Accordingly, there are some important research questions that need addressing, Bancroft underscored. These include:
§ Why do some people take sexual risks?
§ Why do some people develop sexual interests which get them (and others) into trouble? (e.g., sexually assaulting adults or abusing children)
§ Why are there problems with sexual response? Why are some people more vulnerable to such problems?
§ How can we help people to manage their sexual lives more sensibly?
§ How can we reduce the likelihood of unacceptable sexual behavior?
§ How can we help with the problems of sexual response?
Bancroft noted that sex research is “mostly asking people questions about their sexual lives.” This is done through face-to-face interviews, questionnaires, and computerized methods, he further explained.
Silence Equals Death
Coates, Professor of Medicine at the David Geffen School of Medicine at UCLA, presented “Sexual Behavior Research, Worthwhile? Useful?” He observed that the questions asked of NIH Director Elias Zerhouni regarding the agency’s support of sexual behavior and function research are “reasonable questions.” Is sex research: A good use of taxpayer monies? Scientifically valid? Ethically appropriate? Review process followed? Is funding, disproportionate to disease burden? If we are being judged by that measure, “we stand up well,” Coates asserted.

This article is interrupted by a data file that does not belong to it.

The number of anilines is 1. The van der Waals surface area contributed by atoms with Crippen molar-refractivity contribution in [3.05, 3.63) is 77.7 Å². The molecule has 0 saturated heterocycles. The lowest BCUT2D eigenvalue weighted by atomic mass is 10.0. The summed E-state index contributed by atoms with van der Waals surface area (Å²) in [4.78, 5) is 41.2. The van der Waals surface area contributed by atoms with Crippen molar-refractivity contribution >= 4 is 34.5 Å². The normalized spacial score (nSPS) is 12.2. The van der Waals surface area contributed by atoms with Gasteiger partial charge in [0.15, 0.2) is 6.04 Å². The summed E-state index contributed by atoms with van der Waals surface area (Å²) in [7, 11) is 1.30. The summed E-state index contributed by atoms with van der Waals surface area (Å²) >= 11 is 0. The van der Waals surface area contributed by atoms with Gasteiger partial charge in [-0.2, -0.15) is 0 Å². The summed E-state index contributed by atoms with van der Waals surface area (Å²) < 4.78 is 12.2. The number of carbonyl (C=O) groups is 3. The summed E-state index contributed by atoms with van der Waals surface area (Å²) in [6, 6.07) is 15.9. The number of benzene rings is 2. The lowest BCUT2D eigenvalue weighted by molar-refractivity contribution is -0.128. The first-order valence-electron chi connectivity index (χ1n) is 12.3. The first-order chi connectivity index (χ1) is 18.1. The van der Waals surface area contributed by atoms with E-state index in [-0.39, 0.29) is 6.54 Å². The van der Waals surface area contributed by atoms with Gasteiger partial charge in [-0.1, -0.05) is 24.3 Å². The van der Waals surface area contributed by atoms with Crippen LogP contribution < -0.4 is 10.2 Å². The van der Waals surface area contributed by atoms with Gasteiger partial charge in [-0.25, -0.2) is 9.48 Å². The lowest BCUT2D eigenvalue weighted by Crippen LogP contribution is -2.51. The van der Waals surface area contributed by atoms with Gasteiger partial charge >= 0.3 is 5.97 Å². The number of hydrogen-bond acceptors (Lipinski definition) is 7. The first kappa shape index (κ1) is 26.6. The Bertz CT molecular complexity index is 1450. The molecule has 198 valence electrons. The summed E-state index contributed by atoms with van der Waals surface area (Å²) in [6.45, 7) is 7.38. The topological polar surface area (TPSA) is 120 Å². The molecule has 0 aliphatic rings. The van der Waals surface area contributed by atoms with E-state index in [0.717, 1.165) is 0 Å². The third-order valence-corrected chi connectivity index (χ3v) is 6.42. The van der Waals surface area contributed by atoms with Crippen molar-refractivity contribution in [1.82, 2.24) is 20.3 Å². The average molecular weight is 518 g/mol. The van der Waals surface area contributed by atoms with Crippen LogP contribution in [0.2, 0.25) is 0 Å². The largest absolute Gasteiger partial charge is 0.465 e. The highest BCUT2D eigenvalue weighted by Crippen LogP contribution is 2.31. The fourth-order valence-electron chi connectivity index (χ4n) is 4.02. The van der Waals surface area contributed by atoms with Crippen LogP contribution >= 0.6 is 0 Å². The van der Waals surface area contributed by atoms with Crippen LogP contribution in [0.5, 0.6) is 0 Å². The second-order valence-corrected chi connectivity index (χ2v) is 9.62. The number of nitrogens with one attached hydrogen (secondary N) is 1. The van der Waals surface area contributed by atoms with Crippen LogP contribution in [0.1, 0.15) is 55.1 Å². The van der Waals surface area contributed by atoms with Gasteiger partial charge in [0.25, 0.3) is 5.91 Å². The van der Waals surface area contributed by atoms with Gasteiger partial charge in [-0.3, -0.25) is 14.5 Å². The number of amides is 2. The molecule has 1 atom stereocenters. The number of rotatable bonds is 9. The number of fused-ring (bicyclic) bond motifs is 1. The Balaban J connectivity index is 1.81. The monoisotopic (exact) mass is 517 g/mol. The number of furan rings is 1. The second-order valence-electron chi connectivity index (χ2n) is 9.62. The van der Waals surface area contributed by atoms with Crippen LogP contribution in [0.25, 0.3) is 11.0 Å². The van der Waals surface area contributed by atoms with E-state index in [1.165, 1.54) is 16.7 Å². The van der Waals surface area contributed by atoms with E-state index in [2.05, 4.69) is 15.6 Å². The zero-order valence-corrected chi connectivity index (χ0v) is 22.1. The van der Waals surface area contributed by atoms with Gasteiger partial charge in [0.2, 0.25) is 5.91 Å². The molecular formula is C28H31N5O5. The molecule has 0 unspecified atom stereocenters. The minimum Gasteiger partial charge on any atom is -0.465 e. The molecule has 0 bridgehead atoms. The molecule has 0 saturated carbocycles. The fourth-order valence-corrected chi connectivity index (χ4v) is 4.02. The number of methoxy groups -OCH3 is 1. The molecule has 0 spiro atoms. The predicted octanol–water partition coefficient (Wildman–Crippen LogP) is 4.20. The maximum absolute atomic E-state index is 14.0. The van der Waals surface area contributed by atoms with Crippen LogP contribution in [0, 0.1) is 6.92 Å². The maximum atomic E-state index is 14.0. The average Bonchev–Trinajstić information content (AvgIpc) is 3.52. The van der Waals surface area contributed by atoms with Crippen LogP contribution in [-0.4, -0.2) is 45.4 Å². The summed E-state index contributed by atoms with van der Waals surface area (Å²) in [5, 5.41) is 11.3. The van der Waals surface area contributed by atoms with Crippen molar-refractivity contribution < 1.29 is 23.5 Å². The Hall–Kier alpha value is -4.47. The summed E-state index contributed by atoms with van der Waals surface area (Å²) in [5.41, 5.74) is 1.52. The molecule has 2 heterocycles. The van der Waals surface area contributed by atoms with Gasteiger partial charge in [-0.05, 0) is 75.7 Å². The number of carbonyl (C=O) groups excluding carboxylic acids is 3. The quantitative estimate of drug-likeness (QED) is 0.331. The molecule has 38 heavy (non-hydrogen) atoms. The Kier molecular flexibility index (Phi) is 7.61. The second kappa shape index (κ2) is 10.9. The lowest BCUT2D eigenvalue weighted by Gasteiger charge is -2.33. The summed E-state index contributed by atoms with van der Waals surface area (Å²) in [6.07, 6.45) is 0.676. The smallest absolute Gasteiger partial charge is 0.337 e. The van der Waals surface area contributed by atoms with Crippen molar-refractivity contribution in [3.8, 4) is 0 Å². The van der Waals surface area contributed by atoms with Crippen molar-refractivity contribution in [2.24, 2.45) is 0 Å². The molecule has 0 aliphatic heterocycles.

The burden is easy to demonstrate, Coates noted. Recent data show that there are 18.9 million sexually-transmitted infections annually. Roughly half of those (9.1 million) occur among 15-24 year olds. There are 42 million people with HIV worldwide, 800,000 to 1 million of these in the U.S. The annual cost to the Federal government is approximately $12 -15 billion.
Coates used eight case studies to demonstrate the utility of sexual behavior research. One of the case studies addressed how do we understand continued high risk behavior following a diagnosis of HIV? It is a conundrum that many legislators have had to grapple with, he noted. He cited research that addressed why individuals in sub-Saharan Africa were not getting tested for HIV? Sexual behavior research tells us the principal reasons individuals were not being tested are logistical: inconvenient hours, inconvenient location, and high cost. The solution has to fit the diagnosis and the diagnosis has to be based on data, Coates stressed.